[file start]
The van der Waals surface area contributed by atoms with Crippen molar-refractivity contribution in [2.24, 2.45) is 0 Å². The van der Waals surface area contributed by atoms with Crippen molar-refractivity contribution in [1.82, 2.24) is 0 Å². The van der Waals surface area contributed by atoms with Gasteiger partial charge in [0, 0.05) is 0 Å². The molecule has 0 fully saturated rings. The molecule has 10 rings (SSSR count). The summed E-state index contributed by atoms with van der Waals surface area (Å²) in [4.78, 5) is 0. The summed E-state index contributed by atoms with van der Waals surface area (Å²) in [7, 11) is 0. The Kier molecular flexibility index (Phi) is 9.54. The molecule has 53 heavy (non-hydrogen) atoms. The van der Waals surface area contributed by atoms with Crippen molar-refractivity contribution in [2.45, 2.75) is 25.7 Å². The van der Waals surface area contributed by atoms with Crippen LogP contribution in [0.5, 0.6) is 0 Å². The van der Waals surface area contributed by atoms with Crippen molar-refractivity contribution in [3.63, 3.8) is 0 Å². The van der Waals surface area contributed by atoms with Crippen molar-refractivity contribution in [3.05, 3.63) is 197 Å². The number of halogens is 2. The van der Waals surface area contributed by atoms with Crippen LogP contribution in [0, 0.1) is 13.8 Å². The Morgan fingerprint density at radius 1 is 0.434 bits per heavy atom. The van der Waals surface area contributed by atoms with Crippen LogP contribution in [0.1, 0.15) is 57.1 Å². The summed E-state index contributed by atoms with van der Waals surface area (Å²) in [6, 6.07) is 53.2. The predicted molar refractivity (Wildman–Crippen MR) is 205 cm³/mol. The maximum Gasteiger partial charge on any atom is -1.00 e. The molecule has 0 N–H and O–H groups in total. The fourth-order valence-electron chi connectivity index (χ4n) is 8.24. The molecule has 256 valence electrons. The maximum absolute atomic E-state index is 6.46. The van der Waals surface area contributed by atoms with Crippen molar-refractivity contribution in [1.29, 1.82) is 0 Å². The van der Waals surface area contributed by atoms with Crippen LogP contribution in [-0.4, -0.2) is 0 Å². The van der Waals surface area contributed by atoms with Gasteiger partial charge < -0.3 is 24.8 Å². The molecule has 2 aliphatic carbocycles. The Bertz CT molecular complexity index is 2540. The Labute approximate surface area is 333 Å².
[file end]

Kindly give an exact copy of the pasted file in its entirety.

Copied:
The van der Waals surface area contributed by atoms with Crippen molar-refractivity contribution in [2.24, 2.45) is 0 Å². The van der Waals surface area contributed by atoms with Crippen molar-refractivity contribution in [1.82, 2.24) is 0 Å². The van der Waals surface area contributed by atoms with Gasteiger partial charge in [0, 0.05) is 0 Å². The molecule has 0 fully saturated rings. The molecule has 10 rings (SSSR count). The summed E-state index contributed by atoms with van der Waals surface area (Å²) in [4.78, 5) is 0. The summed E-state index contributed by atoms with van der Waals surface area (Å²) in [7, 11) is 0. The Kier molecular flexibility index (Phi) is 9.54. The molecule has 53 heavy (non-hydrogen) atoms. The van der Waals surface area contributed by atoms with Crippen molar-refractivity contribution in [2.45, 2.75) is 25.7 Å². The van der Waals surface area contributed by atoms with Crippen LogP contribution in [0.5, 0.6) is 0 Å². The van der Waals surface area contributed by atoms with Crippen molar-refractivity contribution in [3.63, 3.8) is 0 Å². The van der Waals surface area contributed by atoms with Crippen molar-refractivity contribution in [3.05, 3.63) is 197 Å². The number of halogens is 2. The van der Waals surface area contributed by atoms with Crippen LogP contribution in [0, 0.1) is 13.8 Å². The Morgan fingerprint density at radius 1 is 0.434 bits per heavy atom. The van der Waals surface area contributed by atoms with Crippen LogP contribution in [0.1, 0.15) is 57.1 Å². The summed E-state index contributed by atoms with van der Waals surface area (Å²) in [6, 6.07) is 53.2. The predicted molar refractivity (Wildman–Crippen MR) is 205 cm³/mol. The maximum Gasteiger partial charge on any atom is -1.00 e. The molecule has 0 N–H and O–H groups in total. The fourth-order valence-electron chi connectivity index (χ4n) is 8.24. The molecule has 256 valence electrons. The maximum absolute atomic E-state index is 6.46. The van der Waals surface area contributed by atoms with Crippen molar-refractivity contribution in [1.29, 1.82) is 0 Å². The van der Waals surface area contributed by atoms with Crippen LogP contribution in [-0.4, -0.2) is 0 Å². The van der Waals surface area contributed by atoms with Gasteiger partial charge < -0.3 is 24.8 Å². The molecule has 2 aliphatic carbocycles. The Bertz CT molecular complexity index is 2540. The Labute approximate surface area is 333 Å².